President Unveils Plans for Math and Science Education
For the second year in a row math and science education were mentioned in the President’s State of the Union address to Congress, televised live on January 23. From the address:
“Five years ago, we rose above partisan differences to
pass the No Child Left Behind Act, preserving local control, raising standards,
and holding those schools accountable for results. And because we acted, students
are performing better in reading and math, and minority students are closing
the achievement gap.
Now the task is to build on the success, without watering down standards, without taking control from local communities, and without backsliding and calling it reform. We can lift student achievement even higher by giving local leaders flexibility to turn around failing schools, and by giving families with children stuck in failing schools the right to choose someplace better. We must increase funds for students who struggle -- and make sure these children get the special help they need. And we can make sure our children are prepared for the jobs of the future and our country is more competitive by strengthening math and science skills. The No Child Left Behind Act has worked for America's children -- and I ask Congress to reauthorize this good law.”
The next day a more detailed plan on the President’s plan to strengthen No Child Left Behind was released. In addition to addressing key issues such as clear the use of growth models, the Striving Readers program, and vouchers, the President called on Congress to incorporate key education components of the American Competitiveness Initiative into the reauthorization of NCLB. In regard to science and math education, the President proposes this year to:
For more information on The No Child left Behind Building on Results: A Blueprint for Strengthening the NCLB Act, visit http://www.ed.gov/policy/elsec/leg/nclb/buildingonresults.pdf.
The Administration will release its budget for these and other proposed programs for FY2008 on February 5. Stay tuned.(back)
Congress Hopes to Finish Work on FY2007 Appropriations Soon
Before the President releases the budget for FY2008, Congress
hopes to complete work on spending for FY2007 federal programs which began on
October 1, 2006.
As reported in the December 18 issue of NSTA Express, Congress only passed two federal spending bills for FY2007 last year and has passed a number of Continuing Resolutions (CR) to keep the federal government operating. Last month Appropriations Chairs Senator Robert Byrd (D-WV) and Congressman David Obey (D-WI) announced they do not want to pass another short term CR (the current one will expire on February 15) and hope to pass an omnibus bill for FY2007 based on FY2006 spending. This would mean that funding would be flat for most federal programs and proposed increases for FY2007 programs at the National Science Foundation would be lost. The measure is expected to go to the House floor on January 31.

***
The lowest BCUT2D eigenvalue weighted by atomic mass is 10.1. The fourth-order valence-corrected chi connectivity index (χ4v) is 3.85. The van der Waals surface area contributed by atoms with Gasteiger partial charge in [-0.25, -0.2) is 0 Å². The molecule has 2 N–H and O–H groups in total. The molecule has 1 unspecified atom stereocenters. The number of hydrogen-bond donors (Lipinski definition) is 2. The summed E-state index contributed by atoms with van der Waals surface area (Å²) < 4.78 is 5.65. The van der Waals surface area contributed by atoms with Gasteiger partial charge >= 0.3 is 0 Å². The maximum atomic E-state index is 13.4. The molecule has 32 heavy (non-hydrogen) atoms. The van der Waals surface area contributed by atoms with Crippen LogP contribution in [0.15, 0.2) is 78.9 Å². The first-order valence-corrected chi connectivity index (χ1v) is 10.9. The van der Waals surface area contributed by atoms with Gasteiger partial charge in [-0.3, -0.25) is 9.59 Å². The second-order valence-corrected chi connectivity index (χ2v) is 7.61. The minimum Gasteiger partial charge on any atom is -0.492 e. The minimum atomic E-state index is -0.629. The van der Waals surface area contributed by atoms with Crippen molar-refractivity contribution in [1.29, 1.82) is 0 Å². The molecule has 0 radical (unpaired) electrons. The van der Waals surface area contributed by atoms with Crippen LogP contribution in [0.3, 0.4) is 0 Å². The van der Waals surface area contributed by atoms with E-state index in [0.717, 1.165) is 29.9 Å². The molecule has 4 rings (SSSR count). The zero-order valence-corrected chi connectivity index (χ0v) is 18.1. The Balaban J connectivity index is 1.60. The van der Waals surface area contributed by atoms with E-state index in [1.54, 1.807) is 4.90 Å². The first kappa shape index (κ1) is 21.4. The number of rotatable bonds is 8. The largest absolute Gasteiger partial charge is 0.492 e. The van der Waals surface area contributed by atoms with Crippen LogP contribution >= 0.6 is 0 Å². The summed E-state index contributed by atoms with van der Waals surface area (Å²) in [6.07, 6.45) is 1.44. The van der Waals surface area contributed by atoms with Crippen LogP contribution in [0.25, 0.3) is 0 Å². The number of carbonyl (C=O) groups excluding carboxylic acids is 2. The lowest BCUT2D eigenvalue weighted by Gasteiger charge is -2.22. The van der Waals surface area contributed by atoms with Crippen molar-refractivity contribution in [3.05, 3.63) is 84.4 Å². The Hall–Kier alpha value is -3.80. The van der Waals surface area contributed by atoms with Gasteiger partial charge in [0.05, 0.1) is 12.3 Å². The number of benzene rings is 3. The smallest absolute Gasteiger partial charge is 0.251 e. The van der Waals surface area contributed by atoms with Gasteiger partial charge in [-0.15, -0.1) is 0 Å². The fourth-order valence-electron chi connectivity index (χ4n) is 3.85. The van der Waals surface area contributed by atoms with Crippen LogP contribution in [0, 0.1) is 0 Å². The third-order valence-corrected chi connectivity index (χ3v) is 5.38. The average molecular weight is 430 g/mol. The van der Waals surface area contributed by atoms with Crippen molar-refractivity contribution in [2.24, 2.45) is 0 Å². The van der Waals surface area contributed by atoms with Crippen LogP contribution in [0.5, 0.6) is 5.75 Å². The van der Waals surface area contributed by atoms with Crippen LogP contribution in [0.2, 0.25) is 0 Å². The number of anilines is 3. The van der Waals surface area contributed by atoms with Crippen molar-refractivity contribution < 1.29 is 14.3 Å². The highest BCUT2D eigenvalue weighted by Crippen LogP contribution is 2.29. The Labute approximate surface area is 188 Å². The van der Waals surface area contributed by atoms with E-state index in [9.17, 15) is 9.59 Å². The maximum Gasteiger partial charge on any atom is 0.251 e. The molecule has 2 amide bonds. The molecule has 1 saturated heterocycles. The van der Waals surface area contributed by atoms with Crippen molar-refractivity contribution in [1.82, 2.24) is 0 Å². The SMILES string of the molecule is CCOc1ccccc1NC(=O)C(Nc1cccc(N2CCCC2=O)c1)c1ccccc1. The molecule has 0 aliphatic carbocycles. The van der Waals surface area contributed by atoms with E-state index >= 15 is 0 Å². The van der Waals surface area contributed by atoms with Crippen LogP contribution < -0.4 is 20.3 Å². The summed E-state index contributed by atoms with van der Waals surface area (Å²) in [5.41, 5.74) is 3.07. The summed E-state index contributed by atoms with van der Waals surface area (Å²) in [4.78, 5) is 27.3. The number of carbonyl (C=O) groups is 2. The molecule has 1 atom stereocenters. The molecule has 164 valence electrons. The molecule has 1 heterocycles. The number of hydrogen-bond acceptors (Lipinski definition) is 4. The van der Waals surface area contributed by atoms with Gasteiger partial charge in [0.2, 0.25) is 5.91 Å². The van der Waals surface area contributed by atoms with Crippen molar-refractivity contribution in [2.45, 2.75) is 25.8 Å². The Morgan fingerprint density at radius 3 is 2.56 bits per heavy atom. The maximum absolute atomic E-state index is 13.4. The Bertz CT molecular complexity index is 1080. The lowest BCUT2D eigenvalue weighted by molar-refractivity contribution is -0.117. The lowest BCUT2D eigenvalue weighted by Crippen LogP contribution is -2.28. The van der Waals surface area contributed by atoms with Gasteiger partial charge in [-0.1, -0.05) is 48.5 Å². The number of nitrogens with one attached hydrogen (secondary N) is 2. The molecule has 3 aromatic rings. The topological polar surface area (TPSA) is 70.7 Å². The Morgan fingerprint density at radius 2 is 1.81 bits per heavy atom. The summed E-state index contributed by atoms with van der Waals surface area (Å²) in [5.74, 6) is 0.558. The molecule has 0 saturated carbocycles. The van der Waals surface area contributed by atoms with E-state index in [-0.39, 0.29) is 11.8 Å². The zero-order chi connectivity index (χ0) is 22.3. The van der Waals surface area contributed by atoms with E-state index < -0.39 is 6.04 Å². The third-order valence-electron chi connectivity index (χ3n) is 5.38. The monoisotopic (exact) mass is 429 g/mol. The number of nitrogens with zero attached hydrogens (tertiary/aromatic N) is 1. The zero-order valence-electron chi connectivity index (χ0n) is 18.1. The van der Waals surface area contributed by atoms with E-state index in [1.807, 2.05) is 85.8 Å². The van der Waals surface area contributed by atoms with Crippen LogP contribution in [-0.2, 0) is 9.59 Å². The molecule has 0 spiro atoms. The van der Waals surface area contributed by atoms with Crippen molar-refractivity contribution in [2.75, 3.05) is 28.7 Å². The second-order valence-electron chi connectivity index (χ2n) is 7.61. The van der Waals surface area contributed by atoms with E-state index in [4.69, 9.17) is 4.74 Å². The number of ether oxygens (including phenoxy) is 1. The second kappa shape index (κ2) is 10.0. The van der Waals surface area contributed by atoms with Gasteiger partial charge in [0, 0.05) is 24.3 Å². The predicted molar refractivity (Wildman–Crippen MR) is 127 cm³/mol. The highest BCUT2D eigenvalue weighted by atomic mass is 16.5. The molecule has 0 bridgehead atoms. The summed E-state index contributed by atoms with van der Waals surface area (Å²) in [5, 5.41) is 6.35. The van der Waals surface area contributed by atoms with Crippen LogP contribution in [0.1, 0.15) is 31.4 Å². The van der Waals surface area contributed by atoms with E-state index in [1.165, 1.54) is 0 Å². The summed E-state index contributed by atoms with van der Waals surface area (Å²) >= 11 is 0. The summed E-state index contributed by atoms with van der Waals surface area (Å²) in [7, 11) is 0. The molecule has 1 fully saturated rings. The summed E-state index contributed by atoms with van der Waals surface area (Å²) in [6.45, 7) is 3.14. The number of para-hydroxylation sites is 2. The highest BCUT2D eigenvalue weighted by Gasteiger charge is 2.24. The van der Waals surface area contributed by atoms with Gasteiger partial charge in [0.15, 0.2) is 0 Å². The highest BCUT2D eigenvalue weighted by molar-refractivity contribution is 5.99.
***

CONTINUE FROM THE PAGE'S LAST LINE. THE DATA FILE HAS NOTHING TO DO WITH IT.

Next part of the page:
Rep. Ehlers and Hinojosa Seek Co-Sponsors for the SPEAK Act
Representatives Vernon Ehlers and Ruben Hinojosa have issued a Dear Colleague letter seeking House co-sponsors for the Standards to Provide Educational Achievement for Kids (SPEAK) Act. Read more about the legislation and the Ehlers/Hinojosa Dear Colleague letter (http://science.nsta.org/nstaexpress/colleague3.pdf) and ask your House representative to co-sponsor this legislation by forwarding him this information; you can access your Representatives e-mail at http://www.house.gov/house/MemberWWW.shtml.(back)
Rep. Gordon Re-Introduces Legislation Based on Rising Above the Gathering Storm
Finally, on January 10 Representative Bart Gordon (D-TN), chairman of the House Committee on Science and Technology re-introduced several pieces of legislation he authored in the 109th Congress. The 10,000 Teachers, 10 Million Minds Science and Math Scholarship Act (H.R. 362) implements most of the K-12 science education recommendations of the National Academy of Sciences (NAS) report, Rising Above the Gathering Storm: Energizing and Employing America for a Brighter Economic Future.
It establishes a teacher education program at the National Science Foundation (NSF) to encourage math, science and engineering faculty to work with education faculty to improve the education of science and math teachers and to provide scholarships to science, math and engineering students who commit to become science or math teachers at elementary and secondary schools. The bill also authorizes summer teacher training institutes at NSF and the Department of Education to improve the content knowledge and pedagogical skills of in-service science and math teachers, including preparing them to teach Advanced Placement and International Baccalaureate courses in science and math. It requires that NSF include support for master’s degree programs for in-service science and mathematics teachers within the NSF Math and Science Partnerships; and authorizes funding for the NSF STEM Talent Expansion program and expands the program to include centers for improving undergraduate STEM education.
In a press statement Rep. Gordon said that this bill, and three other bills introduced as part of an innovation package, will be among the first that his committee will consider.(back)
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